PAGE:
Members of Hale and Dorr's Litigation Department recently won a four year old case on behalf of women's clothing manufacturer Harve Benard. In January, 1996, Harve Benard was sued in the United States District Court for the District of Massachusetts by the Cashmere & Camel Hair Manufacturers Institute ("CCMI") and L.W. Packard & Company ("Packard") for allegedly mislabeling cashmere-blend ladies' blazers. Specifically, the plaintiffs alleged that Harve Benard's garments, labeled as containing 10% cashmere, in fact contained no cashmere. Plaintiff CCMI sought preliminary and permanent injunctive relief, while plaintiff Packard sought damages.
Hale and Dorr, in conjunction with PriceWaterhouse, established a comprehensive testing program for Harve Benard's garments. Discovery in the case focused on the various methodologies used to differentiate wool from cashmere and on the plaintiff's strained damages theories. After the close of fact and expert discovery, Hale and Dorr moved for summary judgment on all of the plaintiff's claims. The Magistrate found that Packard's damages claims were "speculative", "severely flawed", and "utterly" without evidentiary support, and recommended Packard's dismissal from the case, which the district court later approved. CCMI, facing a trial in which Harve Benard had hundreds of tests from reputable testers proving the accuracy of their labeling, eventually opted to drop its claims against Harve Benard.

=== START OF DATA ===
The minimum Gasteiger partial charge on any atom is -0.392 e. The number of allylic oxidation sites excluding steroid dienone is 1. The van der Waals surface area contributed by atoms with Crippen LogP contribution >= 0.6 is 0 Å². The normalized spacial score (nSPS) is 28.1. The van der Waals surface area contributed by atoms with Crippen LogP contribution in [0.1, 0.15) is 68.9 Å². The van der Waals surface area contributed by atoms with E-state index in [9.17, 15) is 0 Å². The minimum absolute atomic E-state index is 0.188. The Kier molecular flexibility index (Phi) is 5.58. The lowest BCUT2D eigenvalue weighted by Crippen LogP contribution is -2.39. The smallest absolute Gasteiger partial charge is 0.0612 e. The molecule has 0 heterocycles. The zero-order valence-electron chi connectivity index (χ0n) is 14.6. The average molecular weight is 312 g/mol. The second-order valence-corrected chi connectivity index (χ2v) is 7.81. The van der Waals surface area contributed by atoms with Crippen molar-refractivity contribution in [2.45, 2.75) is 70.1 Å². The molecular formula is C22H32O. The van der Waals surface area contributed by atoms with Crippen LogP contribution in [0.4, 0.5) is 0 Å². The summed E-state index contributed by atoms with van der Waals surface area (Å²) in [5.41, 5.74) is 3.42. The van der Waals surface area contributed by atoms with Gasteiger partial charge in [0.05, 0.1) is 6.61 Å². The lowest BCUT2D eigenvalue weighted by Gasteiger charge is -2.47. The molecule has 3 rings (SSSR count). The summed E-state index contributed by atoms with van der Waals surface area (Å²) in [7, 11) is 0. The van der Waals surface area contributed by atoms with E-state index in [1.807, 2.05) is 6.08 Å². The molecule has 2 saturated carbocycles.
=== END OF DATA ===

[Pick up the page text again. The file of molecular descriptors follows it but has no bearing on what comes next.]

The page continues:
Litigators involved in this case included Bill Lee, David Bassett, Michael Summersgill, and Colleen Dunham.